Theranostics 2017; 7(15):3794-3802. doi:10.7150/thno.20912

Research Paper

Improved Tumor Targeting and Longer Retention Time of NIR Fluorescent Probes Using Bioorthogonal Chemistry

Xianghan Zhang1, Bo Wang1, Na Zhao1, Zuhong Tian3, Yunpeng Dai1, Yongzhan Nie3, Jie Tian1, 2, Zhongliang Wang1 Corresponding address, Xiaoyuan Chen4

1. Engineering Research Center of Molecular-imaging and Neuro-imaging of ministry of education, School of Life Science and Technology, Xidian University, Xi'an, Shaanxi 710026, China;
2. Institute of Automation, Chinese Academy of Sciences, Beijing 100190, China;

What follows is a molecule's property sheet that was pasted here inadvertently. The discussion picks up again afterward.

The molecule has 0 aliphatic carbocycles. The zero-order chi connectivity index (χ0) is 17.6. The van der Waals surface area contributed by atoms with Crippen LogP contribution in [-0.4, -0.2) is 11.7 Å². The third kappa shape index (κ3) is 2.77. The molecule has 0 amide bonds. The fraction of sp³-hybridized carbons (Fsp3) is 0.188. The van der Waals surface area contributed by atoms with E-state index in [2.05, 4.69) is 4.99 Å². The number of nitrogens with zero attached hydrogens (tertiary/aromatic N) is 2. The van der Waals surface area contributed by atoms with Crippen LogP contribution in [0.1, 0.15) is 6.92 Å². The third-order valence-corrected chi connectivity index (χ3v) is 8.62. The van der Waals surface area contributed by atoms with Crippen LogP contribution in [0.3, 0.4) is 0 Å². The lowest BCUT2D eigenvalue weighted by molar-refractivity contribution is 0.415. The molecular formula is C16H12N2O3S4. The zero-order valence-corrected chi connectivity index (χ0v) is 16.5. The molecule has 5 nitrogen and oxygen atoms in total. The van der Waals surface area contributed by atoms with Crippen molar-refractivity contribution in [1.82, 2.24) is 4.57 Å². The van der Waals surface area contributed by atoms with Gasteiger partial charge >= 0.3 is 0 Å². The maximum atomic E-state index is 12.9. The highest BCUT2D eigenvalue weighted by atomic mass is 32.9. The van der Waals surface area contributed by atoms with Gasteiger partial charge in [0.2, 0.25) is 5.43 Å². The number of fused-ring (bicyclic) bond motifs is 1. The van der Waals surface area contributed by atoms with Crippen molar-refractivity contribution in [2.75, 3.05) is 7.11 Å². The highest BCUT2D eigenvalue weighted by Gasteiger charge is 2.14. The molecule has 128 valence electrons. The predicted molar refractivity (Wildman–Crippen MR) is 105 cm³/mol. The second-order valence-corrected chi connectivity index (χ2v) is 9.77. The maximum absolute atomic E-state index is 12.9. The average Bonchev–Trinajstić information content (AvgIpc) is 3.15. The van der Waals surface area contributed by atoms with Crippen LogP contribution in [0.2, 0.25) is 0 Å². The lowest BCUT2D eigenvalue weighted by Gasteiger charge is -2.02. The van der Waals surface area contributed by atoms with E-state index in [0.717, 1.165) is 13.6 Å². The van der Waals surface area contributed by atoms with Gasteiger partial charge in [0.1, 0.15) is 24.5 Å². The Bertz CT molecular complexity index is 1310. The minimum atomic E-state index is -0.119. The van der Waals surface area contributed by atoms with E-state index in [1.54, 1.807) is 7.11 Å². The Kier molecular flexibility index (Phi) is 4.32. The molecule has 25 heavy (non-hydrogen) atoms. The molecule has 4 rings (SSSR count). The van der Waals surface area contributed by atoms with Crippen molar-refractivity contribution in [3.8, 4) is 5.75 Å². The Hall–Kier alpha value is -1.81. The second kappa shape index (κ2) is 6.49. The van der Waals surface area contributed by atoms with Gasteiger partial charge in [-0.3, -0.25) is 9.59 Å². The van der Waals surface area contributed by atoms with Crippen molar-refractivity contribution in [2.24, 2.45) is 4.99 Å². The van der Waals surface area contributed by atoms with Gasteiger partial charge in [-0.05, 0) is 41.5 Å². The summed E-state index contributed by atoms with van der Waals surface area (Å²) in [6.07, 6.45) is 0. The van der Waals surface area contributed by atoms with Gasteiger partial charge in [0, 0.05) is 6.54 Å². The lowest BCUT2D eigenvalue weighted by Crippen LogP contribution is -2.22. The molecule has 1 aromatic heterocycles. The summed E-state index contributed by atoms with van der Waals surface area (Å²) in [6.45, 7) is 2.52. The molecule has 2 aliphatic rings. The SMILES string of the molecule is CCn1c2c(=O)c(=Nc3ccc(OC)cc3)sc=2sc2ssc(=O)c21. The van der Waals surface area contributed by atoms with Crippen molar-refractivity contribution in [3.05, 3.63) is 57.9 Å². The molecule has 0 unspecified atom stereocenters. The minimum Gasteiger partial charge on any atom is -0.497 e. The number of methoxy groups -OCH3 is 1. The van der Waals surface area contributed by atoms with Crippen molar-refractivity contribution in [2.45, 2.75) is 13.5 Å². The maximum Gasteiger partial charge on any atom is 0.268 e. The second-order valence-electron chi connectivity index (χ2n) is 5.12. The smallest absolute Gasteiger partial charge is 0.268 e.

3. Institute of Digestive Diseases, Xijing Hospital, Fourth Military Medical University, Xi'an, Shaanxi 710032, China;
4. Laboratory of Molecular Imaging and Nanomedicine, National Institute of Biomedical Imaging and Bioengineering, National Institutes of Health, Bethesda, Maryland, 20892 USA.

This is an open access article distributed under the terms of the Creative Commons Attribution (CC BY-NC) license ( See for full terms and conditions.
How to cite this article:
Zhang X, Wang B, Zhao N, Tian Z, Dai Y, Nie Y, Tian J, Wang Z, Chen X. Improved Tumor Targeting and Longer Retention Time of NIR Fluorescent Probes Using Bioorthogonal Chemistry. Theranostics 2017; 7(15):3794-3802. doi:10.7150/thno.20912. Available from